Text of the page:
|Medium||Oil on canvas|
|Dimensions||92 cm × 68 cm (36.2 in × 26.8 in)|
|Location||Musée d'Orsay, Paris|
L'Absinthe (English: The Absinthe Drinker or Glass of Absinthe) is a painting by Edgar Degas. Its original title was Dans un Café. Other early titles were A sketch of a French Café and Figures at Café, but when exhibited in London in 1893, the title was finally changed to L'Absinthe, the name by which the picture is known today. It is in the permanent collection of the Musée d'Orsay in Paris.
Painted in 1875–76, the work portrays two figures, a woman and man, who sit at the center and right, respectively. The man, wearing a hat, looks to the right, off the canvas, while the woman, dressed more formally, and wearing a hat, stares vacantly downward. A glass filled with the eponymous greenish liquid is on the table in front of her. The scene is a representation of the increasing social isolation occurring in Paris during its stage of rapid growth. The models used in the painting are an actress, Ellen Andrée, and a bohemian painter and printmaker, Marcellin Desboutin. The café where they are taking their refreshment is the Café de la Nouvelle-Athènes in Paris.
At its first showing in 1876, the picture was panned by critics, who called it ugly and disgusting. It was put into storage until being exhibited again in 1892, when it was booed off the easel. The painting was shown again in England in 1893, this time entitled L'Absinthe, where it sparked controversy. The people represented in the painting were considered by English critics to be shockingly degraded and uncouth. Many regarded the painting as a blow to morality; this was the general view of such Victorians as Sir William Blake Richmond and Walter Crane when shown the painting in London. That reaction was typical of the age, revealing the deep suspicion with which Victorian England had regarded art in France since the early days of the Barbizon School, and the desire to find a morally uplifting lesson in works of art. Many English critics viewed the picture as a warning lesson against absinthe, and the French in general. The comment by George Moore on the woman depicted was: "What a whore!" He added, "the tale is not a pleasant one, but it is a lesson". However, in his book Modern Painting, Moore regretted assigning a moral lesson to the work, claiming that "the picture is merely a work of art, and has nothing to do with drink or sociology."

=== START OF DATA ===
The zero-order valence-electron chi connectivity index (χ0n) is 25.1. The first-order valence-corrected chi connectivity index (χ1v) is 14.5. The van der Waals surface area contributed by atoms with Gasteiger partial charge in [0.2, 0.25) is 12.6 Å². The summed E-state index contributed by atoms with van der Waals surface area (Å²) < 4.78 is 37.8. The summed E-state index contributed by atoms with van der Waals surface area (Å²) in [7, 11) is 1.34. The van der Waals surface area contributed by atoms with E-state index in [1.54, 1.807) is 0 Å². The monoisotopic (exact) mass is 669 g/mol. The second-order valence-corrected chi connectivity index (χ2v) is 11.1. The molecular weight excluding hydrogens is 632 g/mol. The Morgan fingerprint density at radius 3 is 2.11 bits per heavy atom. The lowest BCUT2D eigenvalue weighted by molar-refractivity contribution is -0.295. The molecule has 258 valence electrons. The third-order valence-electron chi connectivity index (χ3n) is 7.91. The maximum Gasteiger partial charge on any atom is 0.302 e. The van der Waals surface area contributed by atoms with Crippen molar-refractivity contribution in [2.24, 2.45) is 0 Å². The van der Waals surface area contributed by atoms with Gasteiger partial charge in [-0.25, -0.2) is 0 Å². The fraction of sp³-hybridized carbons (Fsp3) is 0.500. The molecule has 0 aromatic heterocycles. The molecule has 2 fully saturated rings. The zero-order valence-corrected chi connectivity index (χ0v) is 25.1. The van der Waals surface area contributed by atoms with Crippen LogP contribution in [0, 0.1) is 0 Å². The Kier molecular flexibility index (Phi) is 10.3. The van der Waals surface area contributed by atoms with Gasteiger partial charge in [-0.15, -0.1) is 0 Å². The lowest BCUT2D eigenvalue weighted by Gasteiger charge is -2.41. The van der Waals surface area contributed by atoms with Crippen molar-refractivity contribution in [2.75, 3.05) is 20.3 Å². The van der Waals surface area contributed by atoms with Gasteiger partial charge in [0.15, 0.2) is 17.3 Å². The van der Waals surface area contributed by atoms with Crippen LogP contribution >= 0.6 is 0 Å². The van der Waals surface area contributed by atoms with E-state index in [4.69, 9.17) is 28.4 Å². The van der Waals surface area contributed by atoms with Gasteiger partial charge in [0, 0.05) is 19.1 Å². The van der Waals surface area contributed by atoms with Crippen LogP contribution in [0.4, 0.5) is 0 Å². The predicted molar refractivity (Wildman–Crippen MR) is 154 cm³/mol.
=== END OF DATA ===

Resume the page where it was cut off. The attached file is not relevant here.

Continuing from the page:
- House, John (2004). Impressionism: Paint and Politics. Yale University Press. p. 124. ISBN 0300102402. Retrieved 2016-10-04.
- Lanier, Doris (1 January 2004). Absinthe--The Cocaine of the Nineteenth Century: A History of the Hallucinogenic Drug and Its Effect on Artists and Writers in Europe and the United States. McFarland. pp. 105–106. ISBN 978-0-7864-1967-8.
- George Moore, Modern Painting (London: Walter Scott Publishing, 1898), p. 269.
- Barnaby Conrad III; (1988). Absinthe: History in a Bottle. Chronicle books. ISBN 0-8118-1650-8. 43–50
- Phil Baker; (2001). The Book of Absinthe: A Cultural History. Grove Press books. ISBN 0-8021-3993-0. 121–24
- Cultural references to absinthe
- Automat (painting), similar subject
- The Plum, similar subject
- Grandville Mon Amour, Bryan Talbot incorporates the picture into his graphic novel page 33, ISBN 978-0-224-09000-1
- Green Fairy: The symbol of liberté — Examines L'Absinthe as a fitting example of the "nervous fear that the decadent ways of the Continent might reach the shores of the British Isles".
- Musée d'Orsay discussion of the painting
- Degas: The Artist's Mind, exhibition catalog from The Metropolitan Museum of Art fully available online as PDF, which contains material on L'Absinthe (see index)